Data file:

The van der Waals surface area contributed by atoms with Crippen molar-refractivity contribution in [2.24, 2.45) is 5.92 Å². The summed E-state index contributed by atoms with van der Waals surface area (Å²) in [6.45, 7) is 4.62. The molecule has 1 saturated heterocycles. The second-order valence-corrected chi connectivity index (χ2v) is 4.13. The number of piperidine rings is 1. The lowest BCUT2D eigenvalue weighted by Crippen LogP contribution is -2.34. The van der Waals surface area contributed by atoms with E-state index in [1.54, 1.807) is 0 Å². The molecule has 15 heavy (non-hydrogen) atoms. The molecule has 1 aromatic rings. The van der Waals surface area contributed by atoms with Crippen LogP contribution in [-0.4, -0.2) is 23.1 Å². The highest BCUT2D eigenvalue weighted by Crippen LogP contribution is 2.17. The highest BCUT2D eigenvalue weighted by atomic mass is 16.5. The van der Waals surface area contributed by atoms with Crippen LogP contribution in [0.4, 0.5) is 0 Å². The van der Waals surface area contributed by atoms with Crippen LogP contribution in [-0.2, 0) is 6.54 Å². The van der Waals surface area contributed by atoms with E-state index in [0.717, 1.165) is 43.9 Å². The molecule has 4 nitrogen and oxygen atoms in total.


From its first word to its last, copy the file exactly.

The van der Waals surface area contributed by atoms with Crippen molar-refractivity contribution in [2.24, 2.45) is 5.92 Å². The summed E-state index contributed by atoms with van der Waals surface area (Å²) in [6.45, 7) is 4.62. The molecule has 1 saturated heterocycles. The second-order valence-corrected chi connectivity index (χ2v) is 4.13. The number of piperidine rings is 1. The lowest BCUT2D eigenvalue weighted by Crippen LogP contribution is -2.34. The van der Waals surface area contributed by atoms with E-state index in [1.54, 1.807) is 0 Å². The molecule has 15 heavy (non-hydrogen) atoms. The molecule has 1 aromatic rings. The van der Waals surface area contributed by atoms with Crippen LogP contribution in [-0.4, -0.2) is 23.1 Å². The highest BCUT2D eigenvalue weighted by Crippen LogP contribution is 2.17. The highest BCUT2D eigenvalue weighted by atomic mass is 16.5. The van der Waals surface area contributed by atoms with Crippen LogP contribution in [0.4, 0.5) is 0 Å². The van der Waals surface area contributed by atoms with Crippen LogP contribution in [-0.2, 0) is 6.54 Å². The van der Waals surface area contributed by atoms with E-state index in [0.717, 1.165) is 43.9 Å². The molecule has 4 nitrogen and oxygen atoms in total.